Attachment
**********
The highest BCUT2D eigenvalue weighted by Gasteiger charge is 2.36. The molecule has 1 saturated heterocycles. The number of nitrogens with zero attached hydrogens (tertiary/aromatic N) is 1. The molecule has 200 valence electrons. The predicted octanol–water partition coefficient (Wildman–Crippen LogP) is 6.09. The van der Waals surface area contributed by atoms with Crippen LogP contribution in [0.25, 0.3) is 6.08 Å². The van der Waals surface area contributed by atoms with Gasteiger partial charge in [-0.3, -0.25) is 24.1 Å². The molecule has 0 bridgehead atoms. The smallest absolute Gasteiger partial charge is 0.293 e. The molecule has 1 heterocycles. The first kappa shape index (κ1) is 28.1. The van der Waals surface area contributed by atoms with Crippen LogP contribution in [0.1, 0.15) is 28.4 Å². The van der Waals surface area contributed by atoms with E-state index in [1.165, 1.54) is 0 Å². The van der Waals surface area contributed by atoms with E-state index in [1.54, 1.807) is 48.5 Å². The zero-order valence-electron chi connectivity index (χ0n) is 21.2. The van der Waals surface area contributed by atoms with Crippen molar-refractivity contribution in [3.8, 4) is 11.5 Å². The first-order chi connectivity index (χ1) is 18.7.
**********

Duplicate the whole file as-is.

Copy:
The highest BCUT2D eigenvalue weighted by Gasteiger charge is 2.36. The molecule has 1 saturated heterocycles. The number of nitrogens with zero attached hydrogens (tertiary/aromatic N) is 1. The molecule has 200 valence electrons. The predicted octanol–water partition coefficient (Wildman–Crippen LogP) is 6.09. The van der Waals surface area contributed by atoms with Crippen LogP contribution in [0.25, 0.3) is 6.08 Å². The van der Waals surface area contributed by atoms with Gasteiger partial charge in [-0.3, -0.25) is 24.1 Å². The molecule has 0 bridgehead atoms. The smallest absolute Gasteiger partial charge is 0.293 e. The molecule has 1 heterocycles. The first kappa shape index (κ1) is 28.1. The van der Waals surface area contributed by atoms with Crippen LogP contribution in [0.1, 0.15) is 28.4 Å². The van der Waals surface area contributed by atoms with E-state index in [1.165, 1.54) is 0 Å². The van der Waals surface area contributed by atoms with E-state index in [1.54, 1.807) is 48.5 Å². The zero-order valence-electron chi connectivity index (χ0n) is 21.2. The van der Waals surface area contributed by atoms with Crippen molar-refractivity contribution in [3.8, 4) is 11.5 Å². The first-order chi connectivity index (χ1) is 18.7.